A Spirit aggro deck has more than a ghost of a chance in this format, and this has more upsides than drawbacks. Yes, it dies to any spell, but what in Constructed will target this and not kill it? A 2/2 unblockable for 2 is not bad, and this can help force through extra damage with its activated ability later. I see some potential here, as faint and translucent as it is.
All set reviewing is some amount of divination, so when I’m reviewing a Divination it feels quite apt. This tends to see niche play, depending on the state of card draw and counterspells in Standard, and right now I think it’ll be on the low end of where it could land. Torrential Gearhulk pushes you pretty hard to play instants, and the counterspells are good enough that tapping out for Divination is a little less appealing (to others). This is still a great way to hit land drops in control decks, but the time may not be right.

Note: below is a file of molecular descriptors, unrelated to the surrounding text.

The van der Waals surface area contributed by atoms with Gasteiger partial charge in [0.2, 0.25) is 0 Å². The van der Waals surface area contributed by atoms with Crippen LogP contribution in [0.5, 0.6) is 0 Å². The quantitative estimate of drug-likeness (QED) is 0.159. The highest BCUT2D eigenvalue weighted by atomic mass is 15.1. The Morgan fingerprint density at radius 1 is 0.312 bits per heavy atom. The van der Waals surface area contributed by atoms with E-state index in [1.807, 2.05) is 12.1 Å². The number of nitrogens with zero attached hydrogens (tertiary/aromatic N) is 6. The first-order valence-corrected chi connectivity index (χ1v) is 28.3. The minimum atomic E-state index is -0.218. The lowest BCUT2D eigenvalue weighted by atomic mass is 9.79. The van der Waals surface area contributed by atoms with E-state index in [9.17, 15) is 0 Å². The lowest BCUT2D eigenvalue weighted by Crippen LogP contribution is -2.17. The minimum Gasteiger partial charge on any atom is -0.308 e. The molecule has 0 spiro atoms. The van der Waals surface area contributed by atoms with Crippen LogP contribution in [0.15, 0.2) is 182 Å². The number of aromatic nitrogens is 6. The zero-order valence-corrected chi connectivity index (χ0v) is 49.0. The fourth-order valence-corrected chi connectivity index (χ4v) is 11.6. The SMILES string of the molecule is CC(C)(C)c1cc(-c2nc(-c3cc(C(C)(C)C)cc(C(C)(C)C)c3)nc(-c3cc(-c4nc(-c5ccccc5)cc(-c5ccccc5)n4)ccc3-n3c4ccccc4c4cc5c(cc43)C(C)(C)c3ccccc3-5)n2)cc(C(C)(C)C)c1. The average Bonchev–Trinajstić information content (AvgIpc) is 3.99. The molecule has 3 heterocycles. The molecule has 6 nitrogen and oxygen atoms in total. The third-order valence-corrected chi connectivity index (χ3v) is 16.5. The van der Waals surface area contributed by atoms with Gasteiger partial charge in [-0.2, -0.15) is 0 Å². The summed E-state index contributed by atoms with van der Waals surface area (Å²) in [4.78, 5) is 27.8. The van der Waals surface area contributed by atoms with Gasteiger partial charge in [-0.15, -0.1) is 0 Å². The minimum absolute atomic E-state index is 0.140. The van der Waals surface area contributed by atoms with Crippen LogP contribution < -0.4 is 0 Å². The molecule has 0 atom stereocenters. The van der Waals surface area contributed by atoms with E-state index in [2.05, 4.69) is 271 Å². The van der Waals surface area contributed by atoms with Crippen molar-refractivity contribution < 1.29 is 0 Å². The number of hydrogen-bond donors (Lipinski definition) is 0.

This isn’t a new addition, thanks to Amonkhet, but it’s still a good piece of the puzzle for any blue control deck (and decks like U/B Midrange). The wealth of 2-mana counters available means that each one gets played a little less, but Essence Scatter is still a great option.
While this is no Reflector Mage (and I’m thankful for that), it’s still got game. 3 mana is a solid deal, and midrange/tempo blue decks will be glad for the extra action. It combines nicely with The Scarab God and God-Pharaoh’s Gift, and if there’s a deck that cares about the body and the effect, this is priced to move.